Saturday, June 2, 2007

A few words on prayer

If you've ever been on an atheism forum/message board odds are that you have seen the Robert Ingersoll quote "Hands that help are better than lips that pray." On the surface it presents a dichotomy - asking for a Higher Power (presumably through some form of supernatural intervention) or doing the work yourself. It assumes that prayer is either a form of magical incantation or a request list for a Cosmic Vending Machine. It shouldn't be surprising since many of those who pray give that very impression of the purpose of prayer. "Oh Lord, grant me this, let that happen, and bless us with the other thing." And when it doesn't seem to work, well, that is just the Higher Power saying "no". The wrangling over whether "prayer studies" are valid, that is, whether or not praying for people increases the odds of their recovery, reinforces the view of prayer as a way to manipulate the world through tapping into a loophole in the laws of nature.

Given such a view, in the above dichotomy, it may well seem logical to many to choose "hands that help" over "lips that pray".

But does prayer come from the lips? Is that where a prayer lies?

I have always though that prayer is the matter of the heart. What one hears on the lips or from the voice in our heads is a reflection of what is in our heart. It's like a mirror showing us what really matters to us. That is why trivial prayers sound so shallow. Not only does prayer reflect what is in our hearts, but it can also reflect things into our hearts. That is, sometimes by deeply considering certain things (for example certain principles or virtues or people) we can become more open to them.

But prayer, or silent reflection, or meditation, does not always need to be spoken. While spoken prayer can give voice to the heart as well as inspire the heart, silent prayer can also be very powerful. It can grant a perspective that is beyond our traditional words and categories and concepts. It can help to fundamentally change how we view and relate to the world.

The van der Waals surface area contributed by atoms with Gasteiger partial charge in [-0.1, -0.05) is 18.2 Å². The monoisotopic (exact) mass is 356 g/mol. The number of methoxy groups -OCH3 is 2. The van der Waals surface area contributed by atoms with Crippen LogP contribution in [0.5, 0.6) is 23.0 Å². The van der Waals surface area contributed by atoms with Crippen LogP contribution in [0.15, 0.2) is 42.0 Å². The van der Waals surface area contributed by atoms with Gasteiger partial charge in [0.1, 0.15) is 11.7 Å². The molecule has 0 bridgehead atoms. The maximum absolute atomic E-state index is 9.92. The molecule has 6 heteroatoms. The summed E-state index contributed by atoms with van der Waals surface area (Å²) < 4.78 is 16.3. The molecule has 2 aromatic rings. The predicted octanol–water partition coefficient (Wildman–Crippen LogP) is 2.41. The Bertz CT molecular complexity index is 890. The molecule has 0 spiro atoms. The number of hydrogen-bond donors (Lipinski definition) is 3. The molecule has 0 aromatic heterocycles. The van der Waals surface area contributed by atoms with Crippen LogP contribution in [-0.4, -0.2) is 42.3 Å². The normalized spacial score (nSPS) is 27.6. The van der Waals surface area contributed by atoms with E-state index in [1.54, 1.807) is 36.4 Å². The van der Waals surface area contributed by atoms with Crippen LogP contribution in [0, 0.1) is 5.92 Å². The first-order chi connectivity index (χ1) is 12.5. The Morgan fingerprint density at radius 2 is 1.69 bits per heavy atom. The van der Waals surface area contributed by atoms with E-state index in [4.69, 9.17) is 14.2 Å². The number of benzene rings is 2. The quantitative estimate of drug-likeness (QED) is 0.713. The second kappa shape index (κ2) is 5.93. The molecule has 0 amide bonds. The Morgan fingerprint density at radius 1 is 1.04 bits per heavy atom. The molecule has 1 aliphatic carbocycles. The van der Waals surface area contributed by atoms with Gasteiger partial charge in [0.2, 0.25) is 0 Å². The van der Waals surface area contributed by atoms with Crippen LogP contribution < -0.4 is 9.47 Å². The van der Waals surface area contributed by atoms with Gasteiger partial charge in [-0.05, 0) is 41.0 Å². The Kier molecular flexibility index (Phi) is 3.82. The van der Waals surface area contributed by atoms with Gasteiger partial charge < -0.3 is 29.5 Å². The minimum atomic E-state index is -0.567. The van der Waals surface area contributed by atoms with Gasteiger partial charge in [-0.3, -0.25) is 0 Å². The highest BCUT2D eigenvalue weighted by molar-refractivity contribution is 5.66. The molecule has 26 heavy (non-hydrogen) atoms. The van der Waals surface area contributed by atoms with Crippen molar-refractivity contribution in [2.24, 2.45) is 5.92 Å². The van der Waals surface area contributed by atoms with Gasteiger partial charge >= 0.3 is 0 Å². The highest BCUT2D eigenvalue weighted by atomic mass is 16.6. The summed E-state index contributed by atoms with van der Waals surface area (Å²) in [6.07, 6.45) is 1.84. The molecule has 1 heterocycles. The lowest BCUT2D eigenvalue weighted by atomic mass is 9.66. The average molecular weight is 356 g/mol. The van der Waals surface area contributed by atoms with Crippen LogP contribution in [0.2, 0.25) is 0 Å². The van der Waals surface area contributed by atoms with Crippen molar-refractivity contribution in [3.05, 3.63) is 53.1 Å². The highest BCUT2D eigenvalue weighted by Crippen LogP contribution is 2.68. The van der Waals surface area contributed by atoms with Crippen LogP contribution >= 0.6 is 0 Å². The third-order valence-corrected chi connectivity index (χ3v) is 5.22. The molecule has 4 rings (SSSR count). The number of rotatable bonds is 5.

So, then, this week there were many posts with the theme of prayer and peace. I hope that they touched something in your heart. But what about that dichotomy we started with? Well, it isn't likely to go away any time soon, but we don't have to be limited by it. I would say that given the kind the way that I tend to see prayer, that quote we started with just doesn't work at all. After all, hearts that pray can inspire and sustain the drive behind the hands that help. Let us keep that in mind - we are the answers to each others prayers.

Note: I wrote most of this last Saturday and saved it but I didn't get a chance to do the final edit and post until Thursday, in case you are wondering where this suddenly popped up from. I may have to go back to only a couple posts a week for a while. We'll see.


  1. "Hands that help are better than lips that pray."

    Its a false dichotomy though perhaps a cautionary warning.

    I am reading a book on Christian Spirituality by David Runcorn in which the question is asked - What is intercession?

    "To 'intercede' literally means to go between ('inter' - between, 'cede' -go), "Standing in the breach" is the way the bible often pictures the ministry of an intercessor. The greaterthe nee the more God seeks people willing to go there. One of the starkest examples is during the time of Ezekiel: "I sought for anyone among them who would repair the wall and stand in the breach before me on behalf of the land, so that I would not destroy it; but i found no one". (Ezek. 22.30)

    So the word says more about where we pray than what we pray for. Intercession is expressed as a living relationship rather than a way of saying prayers. It involves the whole of us, not just our lips or thoughts. To truly intercede means being willing to enter into a costly relationship with the world around us. Michael Ramsey defined intercession as "standing before God with the people on your heart". This also means our praying is inseparable from the way we live.

    Intercession involves seeking to be where Christ already is. It is his ceaseless intercession that sustains all our living, holding us before the father for our healing and transforming. Far from persuading God to get involved where he is not, intercession is a participation in Christ's costly and life-giving presence in the world. It is such a comforting thought that there is somewhere we are held in a continuous stream of prayer, perfectly understood, in infinite love. Intercession is not speaking or pleading or making requests. It is going to meet someone and to abide with him where he abides, on behalf of others."

    I can easily relate to that within Pureland spirituality too.

    Namo Amida Bu

  2. Thank you - the quote did indeed compliment what I was saying. You know, I got this little gem in my INBOX (or maybe I saw it on someone's blog, can't quite find the source at present) a little after I started writing this bit about prayer. I almost added it to the end like I did with the next post I wrote, and based on the text you have added which expand and clarify the topic of prayer, it is even more appropriate:

    Isaiah 6:8

    Then I heard the voice of the Lord saying, "Whom shall I send? And who will go for us?"

    And I said, "Here am I. Send me!"


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